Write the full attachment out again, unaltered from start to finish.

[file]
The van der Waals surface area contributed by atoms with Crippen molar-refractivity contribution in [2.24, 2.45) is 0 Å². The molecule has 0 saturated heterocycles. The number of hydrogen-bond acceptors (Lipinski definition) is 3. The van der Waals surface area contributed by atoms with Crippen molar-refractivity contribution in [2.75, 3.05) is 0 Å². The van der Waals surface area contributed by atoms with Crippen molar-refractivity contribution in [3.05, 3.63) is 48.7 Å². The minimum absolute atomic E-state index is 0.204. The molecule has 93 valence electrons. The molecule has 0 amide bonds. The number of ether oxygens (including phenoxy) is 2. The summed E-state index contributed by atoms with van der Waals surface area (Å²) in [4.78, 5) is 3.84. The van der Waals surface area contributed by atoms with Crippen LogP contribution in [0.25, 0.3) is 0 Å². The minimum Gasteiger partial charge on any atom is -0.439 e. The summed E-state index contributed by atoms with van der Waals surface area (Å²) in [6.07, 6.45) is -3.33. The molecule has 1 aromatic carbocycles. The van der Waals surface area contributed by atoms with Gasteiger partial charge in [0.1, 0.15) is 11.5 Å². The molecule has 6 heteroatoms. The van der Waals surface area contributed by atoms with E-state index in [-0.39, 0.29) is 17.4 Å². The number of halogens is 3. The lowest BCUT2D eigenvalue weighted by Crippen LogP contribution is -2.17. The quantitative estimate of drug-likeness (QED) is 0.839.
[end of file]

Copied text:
The van der Waals surface area contributed by atoms with Crippen molar-refractivity contribution in [2.24, 2.45) is 0 Å². The molecule has 0 saturated heterocycles. The number of hydrogen-bond acceptors (Lipinski definition) is 3. The van der Waals surface area contributed by atoms with Crippen molar-refractivity contribution in [2.75, 3.05) is 0 Å². The van der Waals surface area contributed by atoms with Crippen molar-refractivity contribution in [3.05, 3.63) is 48.7 Å². The minimum absolute atomic E-state index is 0.204. The molecule has 93 valence electrons. The molecule has 0 amide bonds. The number of ether oxygens (including phenoxy) is 2. The summed E-state index contributed by atoms with van der Waals surface area (Å²) in [4.78, 5) is 3.84. The van der Waals surface area contributed by atoms with Crippen LogP contribution in [0.25, 0.3) is 0 Å². The minimum Gasteiger partial charge on any atom is -0.439 e. The summed E-state index contributed by atoms with van der Waals surface area (Å²) in [6.07, 6.45) is -3.33. The molecule has 1 aromatic carbocycles. The van der Waals surface area contributed by atoms with Gasteiger partial charge in [0.1, 0.15) is 11.5 Å². The molecule has 6 heteroatoms. The van der Waals surface area contributed by atoms with E-state index in [-0.39, 0.29) is 17.4 Å². The number of halogens is 3. The lowest BCUT2D eigenvalue weighted by Crippen LogP contribution is -2.17. The quantitative estimate of drug-likeness (QED) is 0.839.